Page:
# How to calculate sample size in a random sampling? [closed]

How one can calculate the sample size in any random sampling? Is it varies with sampling method or it is fixed for all methods? Explain it.

## closed as off-topic by NCh, Namaste, Claude Leibovici, Shailesh, C. FalconJun 8 '17 at 0:02

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• sample size($n$) is not fixed for a fixed population,it is given by the number of sample you have, so you can change it by taking more sample from population; but if there is a cost constraint, $n$ will have a upper bound. – MAN-MADE Jun 5 '17 at 15:36

The design of experiments includes planning to have a large enough sample to accomplish the task at hand. Here are two examples of frequently used statistical procedures, and how the sample size for them can be planned in advance.

CI with a desired margin of error. Perhaps the simplest case is to choose the $n$ that will make the margin of error in a confidence interval be of a desired size. For example, if you are sampling from a normal population with known standard deviation $\sigma$ and you want to use a 95% confidence interval (CI) to estimate the unknown sample mean $\mu$ within $\pm E.$

The CI is of the form $\bar X \pm 1.96\sigma/\sqrt{n}.$ So you can set $E = 1.96\sigma/\sqrt{n},$ and solve for $n = (1.96\sigma/E),$ where all the quantities on the right hand side are known. (If this $n$ is not an integer, it is customary to round up to the next larger integer.)

One-sample t test with a certain power. Suppose we plan to use normal data to test $H_0: \mu = 10$ vs $H_a: \mu > 10$ at the 5% level. If the true value of $\mu$ is actually as large as $\mu = 12,$ you would like to reject $H_0$ with probability 95%. In order to get an answer as to the size of $n$, you need to have an estimate of the population SD. (If you knew the exact value of $\sigma$, this would be a z test, not a t test.) Perhaps another similar experiment has been done before or perhaps you have a good idea of the precision of the equipment you will use. Such prior information can help to estimate $\sigma.$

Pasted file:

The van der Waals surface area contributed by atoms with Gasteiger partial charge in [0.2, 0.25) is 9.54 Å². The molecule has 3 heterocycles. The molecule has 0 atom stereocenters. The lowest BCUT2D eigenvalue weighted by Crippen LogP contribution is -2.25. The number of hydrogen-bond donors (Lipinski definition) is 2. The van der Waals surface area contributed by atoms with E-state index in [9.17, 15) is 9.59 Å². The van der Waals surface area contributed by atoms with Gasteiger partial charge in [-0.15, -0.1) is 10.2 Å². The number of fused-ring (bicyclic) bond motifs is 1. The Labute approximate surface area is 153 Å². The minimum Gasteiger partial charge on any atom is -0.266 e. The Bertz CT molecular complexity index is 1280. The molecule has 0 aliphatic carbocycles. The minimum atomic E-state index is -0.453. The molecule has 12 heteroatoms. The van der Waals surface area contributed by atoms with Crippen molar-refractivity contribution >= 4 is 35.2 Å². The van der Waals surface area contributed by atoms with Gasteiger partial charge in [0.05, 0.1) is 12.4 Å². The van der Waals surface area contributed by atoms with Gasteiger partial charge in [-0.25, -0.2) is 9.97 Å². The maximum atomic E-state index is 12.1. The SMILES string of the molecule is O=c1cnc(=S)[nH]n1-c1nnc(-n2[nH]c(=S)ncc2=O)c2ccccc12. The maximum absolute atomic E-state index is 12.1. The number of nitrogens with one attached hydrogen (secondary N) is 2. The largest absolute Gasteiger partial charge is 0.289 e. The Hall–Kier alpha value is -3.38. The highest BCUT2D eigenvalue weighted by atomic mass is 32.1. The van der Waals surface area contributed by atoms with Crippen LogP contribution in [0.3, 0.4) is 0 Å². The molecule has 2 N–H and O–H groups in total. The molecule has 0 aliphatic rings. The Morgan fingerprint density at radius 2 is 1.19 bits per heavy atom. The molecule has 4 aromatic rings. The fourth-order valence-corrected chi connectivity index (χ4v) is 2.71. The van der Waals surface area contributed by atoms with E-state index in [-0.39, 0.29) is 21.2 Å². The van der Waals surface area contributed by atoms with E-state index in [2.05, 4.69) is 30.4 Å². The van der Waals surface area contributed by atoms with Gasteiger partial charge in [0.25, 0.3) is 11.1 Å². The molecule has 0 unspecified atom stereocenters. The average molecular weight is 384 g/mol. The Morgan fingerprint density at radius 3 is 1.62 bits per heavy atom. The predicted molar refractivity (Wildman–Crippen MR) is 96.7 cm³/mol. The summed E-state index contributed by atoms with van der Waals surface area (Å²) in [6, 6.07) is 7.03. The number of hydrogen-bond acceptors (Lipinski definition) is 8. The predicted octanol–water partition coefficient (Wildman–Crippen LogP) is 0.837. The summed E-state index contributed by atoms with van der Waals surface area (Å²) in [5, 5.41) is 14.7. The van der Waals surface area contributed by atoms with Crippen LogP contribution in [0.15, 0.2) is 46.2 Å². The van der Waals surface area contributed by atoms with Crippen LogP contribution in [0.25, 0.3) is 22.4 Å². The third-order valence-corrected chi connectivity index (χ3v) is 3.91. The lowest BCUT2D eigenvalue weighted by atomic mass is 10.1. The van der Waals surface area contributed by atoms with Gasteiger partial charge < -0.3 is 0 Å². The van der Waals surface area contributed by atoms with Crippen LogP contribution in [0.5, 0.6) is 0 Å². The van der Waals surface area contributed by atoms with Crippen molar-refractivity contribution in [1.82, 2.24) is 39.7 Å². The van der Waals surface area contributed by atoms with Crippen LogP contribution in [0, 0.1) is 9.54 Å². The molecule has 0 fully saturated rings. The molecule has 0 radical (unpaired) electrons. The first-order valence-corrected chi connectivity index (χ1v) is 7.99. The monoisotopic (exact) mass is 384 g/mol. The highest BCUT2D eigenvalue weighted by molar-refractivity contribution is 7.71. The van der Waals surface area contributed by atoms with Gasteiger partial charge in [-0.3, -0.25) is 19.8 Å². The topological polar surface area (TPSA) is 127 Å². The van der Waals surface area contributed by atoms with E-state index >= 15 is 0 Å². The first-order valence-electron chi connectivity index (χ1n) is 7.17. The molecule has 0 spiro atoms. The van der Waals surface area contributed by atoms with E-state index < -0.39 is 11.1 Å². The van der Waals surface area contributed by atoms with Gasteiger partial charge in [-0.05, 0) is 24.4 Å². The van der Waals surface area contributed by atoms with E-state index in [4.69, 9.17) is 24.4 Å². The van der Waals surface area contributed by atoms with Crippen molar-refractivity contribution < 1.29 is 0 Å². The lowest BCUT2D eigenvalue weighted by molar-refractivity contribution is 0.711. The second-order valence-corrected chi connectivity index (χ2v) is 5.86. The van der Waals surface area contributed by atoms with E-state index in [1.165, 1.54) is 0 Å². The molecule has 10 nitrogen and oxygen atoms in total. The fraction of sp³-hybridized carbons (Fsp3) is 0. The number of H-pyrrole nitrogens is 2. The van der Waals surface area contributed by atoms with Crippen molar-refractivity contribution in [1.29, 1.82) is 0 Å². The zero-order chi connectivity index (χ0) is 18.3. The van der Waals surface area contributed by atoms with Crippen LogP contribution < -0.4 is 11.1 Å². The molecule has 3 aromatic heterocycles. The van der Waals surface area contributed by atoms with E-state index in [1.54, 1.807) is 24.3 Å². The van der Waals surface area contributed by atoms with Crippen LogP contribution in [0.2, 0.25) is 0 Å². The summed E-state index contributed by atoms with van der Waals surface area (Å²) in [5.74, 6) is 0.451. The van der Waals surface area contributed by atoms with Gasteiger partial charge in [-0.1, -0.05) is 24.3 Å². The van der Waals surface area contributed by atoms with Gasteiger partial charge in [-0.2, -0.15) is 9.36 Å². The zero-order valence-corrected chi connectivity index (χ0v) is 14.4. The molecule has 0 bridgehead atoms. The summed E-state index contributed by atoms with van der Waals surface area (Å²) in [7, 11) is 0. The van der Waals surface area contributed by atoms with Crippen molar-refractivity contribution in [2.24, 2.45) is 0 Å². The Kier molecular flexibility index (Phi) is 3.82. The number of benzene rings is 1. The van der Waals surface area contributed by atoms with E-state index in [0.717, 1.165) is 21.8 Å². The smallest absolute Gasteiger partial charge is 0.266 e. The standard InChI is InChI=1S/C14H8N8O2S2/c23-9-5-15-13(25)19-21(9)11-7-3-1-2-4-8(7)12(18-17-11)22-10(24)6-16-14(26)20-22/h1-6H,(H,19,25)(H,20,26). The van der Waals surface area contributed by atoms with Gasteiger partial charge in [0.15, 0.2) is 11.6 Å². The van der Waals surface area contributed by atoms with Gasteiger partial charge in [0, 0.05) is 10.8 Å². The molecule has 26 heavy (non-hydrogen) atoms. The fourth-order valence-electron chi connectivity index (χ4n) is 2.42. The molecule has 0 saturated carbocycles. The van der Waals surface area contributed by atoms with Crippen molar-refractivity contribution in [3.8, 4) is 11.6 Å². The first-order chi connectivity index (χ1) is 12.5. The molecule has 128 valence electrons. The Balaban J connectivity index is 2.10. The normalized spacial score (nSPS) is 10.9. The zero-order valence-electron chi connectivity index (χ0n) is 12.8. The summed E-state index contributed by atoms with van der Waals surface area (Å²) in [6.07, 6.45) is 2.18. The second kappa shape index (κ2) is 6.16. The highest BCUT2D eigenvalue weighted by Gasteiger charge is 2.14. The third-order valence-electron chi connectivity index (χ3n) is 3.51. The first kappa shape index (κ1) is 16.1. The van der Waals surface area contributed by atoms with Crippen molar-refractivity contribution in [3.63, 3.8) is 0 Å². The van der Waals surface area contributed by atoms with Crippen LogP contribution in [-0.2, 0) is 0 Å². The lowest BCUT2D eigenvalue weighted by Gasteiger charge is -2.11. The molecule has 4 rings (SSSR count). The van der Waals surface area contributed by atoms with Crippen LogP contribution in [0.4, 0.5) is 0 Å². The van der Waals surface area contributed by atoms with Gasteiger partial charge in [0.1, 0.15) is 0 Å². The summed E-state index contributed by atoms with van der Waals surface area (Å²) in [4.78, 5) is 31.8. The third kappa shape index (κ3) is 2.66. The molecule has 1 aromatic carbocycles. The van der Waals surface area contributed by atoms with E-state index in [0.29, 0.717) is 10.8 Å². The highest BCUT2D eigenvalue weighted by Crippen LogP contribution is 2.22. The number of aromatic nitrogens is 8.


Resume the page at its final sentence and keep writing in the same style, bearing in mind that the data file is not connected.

This is a more complicated problem and is often solved using software. Here is an answer from Minitab statistical software. Notice that I guessed that $\sigma \approx 3.$ Then the procedure says I'd need about $n = 26$ observations for this experiment.

Power and Sample Size

1-Sample t Test

Testing mean = null (versus > null)
Calculating power for mean = null + difference
α = 0.05  Assumed standard deviation = 3

Sample  Target
Difference    Size   Power  Actual Power
2      26    0.95      0.951579


Your question is a very good one. In textbook statistics problems you are often given the results of an experiment or study, with little information or opportunity to think about what went before data collection. But experiments and studies need to be planned in advance. It can be a terrible waste of time and money to do an experiment that has too little data for the task at hand. Part of experimental design is to make reasonable assumptions and plan the sample size in advance.